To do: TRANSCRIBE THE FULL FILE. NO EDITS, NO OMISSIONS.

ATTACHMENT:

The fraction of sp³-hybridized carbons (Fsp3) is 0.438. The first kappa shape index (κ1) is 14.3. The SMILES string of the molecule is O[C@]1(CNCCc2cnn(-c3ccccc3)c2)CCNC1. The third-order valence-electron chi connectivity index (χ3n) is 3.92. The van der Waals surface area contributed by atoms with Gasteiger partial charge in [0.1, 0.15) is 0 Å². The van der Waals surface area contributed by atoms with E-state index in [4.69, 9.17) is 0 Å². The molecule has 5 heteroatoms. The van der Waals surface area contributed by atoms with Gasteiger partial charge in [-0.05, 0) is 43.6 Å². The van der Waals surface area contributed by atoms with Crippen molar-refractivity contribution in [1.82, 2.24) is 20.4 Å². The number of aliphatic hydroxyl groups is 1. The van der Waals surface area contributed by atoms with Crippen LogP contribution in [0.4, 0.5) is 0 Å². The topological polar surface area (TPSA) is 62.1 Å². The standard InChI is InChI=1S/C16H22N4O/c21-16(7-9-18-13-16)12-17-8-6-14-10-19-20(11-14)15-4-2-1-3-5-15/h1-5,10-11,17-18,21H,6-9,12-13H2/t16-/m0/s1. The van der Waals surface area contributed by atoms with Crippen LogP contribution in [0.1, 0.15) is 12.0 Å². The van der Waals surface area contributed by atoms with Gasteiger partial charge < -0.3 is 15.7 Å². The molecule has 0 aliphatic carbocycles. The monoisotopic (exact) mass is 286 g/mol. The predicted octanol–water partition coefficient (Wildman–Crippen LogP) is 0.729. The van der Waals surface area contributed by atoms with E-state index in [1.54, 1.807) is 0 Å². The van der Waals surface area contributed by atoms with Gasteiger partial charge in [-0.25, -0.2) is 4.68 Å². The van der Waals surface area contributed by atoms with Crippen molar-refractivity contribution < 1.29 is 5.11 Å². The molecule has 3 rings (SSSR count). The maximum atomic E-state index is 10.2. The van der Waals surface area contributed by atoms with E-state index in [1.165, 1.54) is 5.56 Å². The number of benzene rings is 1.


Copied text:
The fraction of sp³-hybridized carbons (Fsp3) is 0.438. The first kappa shape index (κ1) is 14.3. The SMILES string of the molecule is O[C@]1(CNCCc2cnn(-c3ccccc3)c2)CCNC1. The third-order valence-electron chi connectivity index (χ3n) is 3.92. The van der Waals surface area contributed by atoms with Gasteiger partial charge in [0.1, 0.15) is 0 Å². The van der Waals surface area contributed by atoms with E-state index in [4.69, 9.17) is 0 Å². The molecule has 5 heteroatoms. The van der Waals surface area contributed by atoms with Gasteiger partial charge in [-0.05, 0) is 43.6 Å². The van der Waals surface area contributed by atoms with Crippen molar-refractivity contribution in [1.82, 2.24) is 20.4 Å². The number of aliphatic hydroxyl groups is 1. The van der Waals surface area contributed by atoms with Crippen LogP contribution in [0.4, 0.5) is 0 Å². The topological polar surface area (TPSA) is 62.1 Å². The standard InChI is InChI=1S/C16H22N4O/c21-16(7-9-18-13-16)12-17-8-6-14-10-19-20(11-14)15-4-2-1-3-5-15/h1-5,10-11,17-18,21H,6-9,12-13H2/t16-/m0/s1. The van der Waals surface area contributed by atoms with Crippen LogP contribution in [0.1, 0.15) is 12.0 Å². The van der Waals surface area contributed by atoms with Gasteiger partial charge < -0.3 is 15.7 Å². The molecule has 0 aliphatic carbocycles. The monoisotopic (exact) mass is 286 g/mol. The predicted octanol–water partition coefficient (Wildman–Crippen LogP) is 0.729. The van der Waals surface area contributed by atoms with E-state index in [1.54, 1.807) is 0 Å². The van der Waals surface area contributed by atoms with Gasteiger partial charge in [-0.25, -0.2) is 4.68 Å². The van der Waals surface area contributed by atoms with Crippen molar-refractivity contribution < 1.29 is 5.11 Å². The molecule has 3 rings (SSSR count). The maximum atomic E-state index is 10.2. The van der Waals surface area contributed by atoms with E-state index in [1.165, 1.54) is 5.56 Å². The number of benzene rings is 1.